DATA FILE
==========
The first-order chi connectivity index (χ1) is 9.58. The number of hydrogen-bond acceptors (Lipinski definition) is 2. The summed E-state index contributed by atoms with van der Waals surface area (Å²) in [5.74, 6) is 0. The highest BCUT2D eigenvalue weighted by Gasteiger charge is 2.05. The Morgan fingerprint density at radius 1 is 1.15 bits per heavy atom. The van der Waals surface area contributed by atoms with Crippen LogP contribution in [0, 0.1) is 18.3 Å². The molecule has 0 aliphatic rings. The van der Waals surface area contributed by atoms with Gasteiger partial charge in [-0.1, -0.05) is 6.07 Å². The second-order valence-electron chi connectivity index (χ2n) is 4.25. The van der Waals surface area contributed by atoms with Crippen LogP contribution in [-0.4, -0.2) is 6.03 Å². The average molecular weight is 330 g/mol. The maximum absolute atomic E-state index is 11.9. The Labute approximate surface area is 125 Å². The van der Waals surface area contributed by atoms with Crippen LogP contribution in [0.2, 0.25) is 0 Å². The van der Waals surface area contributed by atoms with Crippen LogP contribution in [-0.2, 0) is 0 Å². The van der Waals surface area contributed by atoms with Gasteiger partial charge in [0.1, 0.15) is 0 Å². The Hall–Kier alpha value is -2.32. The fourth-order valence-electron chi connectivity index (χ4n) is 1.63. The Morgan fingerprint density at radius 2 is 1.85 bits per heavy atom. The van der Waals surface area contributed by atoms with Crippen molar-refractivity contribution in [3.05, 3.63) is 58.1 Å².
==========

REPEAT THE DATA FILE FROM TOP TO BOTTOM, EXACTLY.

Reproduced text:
The first-order chi connectivity index (χ1) is 9.58. The number of hydrogen-bond acceptors (Lipinski definition) is 2. The summed E-state index contributed by atoms with van der Waals surface area (Å²) in [5.74, 6) is 0. The highest BCUT2D eigenvalue weighted by Gasteiger charge is 2.05. The Morgan fingerprint density at radius 1 is 1.15 bits per heavy atom. The van der Waals surface area contributed by atoms with Crippen LogP contribution in [0, 0.1) is 18.3 Å². The molecule has 0 aliphatic rings. The van der Waals surface area contributed by atoms with Gasteiger partial charge in [-0.1, -0.05) is 6.07 Å². The second-order valence-electron chi connectivity index (χ2n) is 4.25. The van der Waals surface area contributed by atoms with Crippen LogP contribution in [-0.4, -0.2) is 6.03 Å². The average molecular weight is 330 g/mol. The maximum absolute atomic E-state index is 11.9. The Labute approximate surface area is 125 Å². The van der Waals surface area contributed by atoms with Crippen LogP contribution in [0.2, 0.25) is 0 Å². The van der Waals surface area contributed by atoms with Crippen LogP contribution in [-0.2, 0) is 0 Å². The van der Waals surface area contributed by atoms with Gasteiger partial charge in [0.1, 0.15) is 0 Å². The Hall–Kier alpha value is -2.32. The fourth-order valence-electron chi connectivity index (χ4n) is 1.63. The Morgan fingerprint density at radius 2 is 1.85 bits per heavy atom. The van der Waals surface area contributed by atoms with Crippen molar-refractivity contribution in [3.05, 3.63) is 58.1 Å².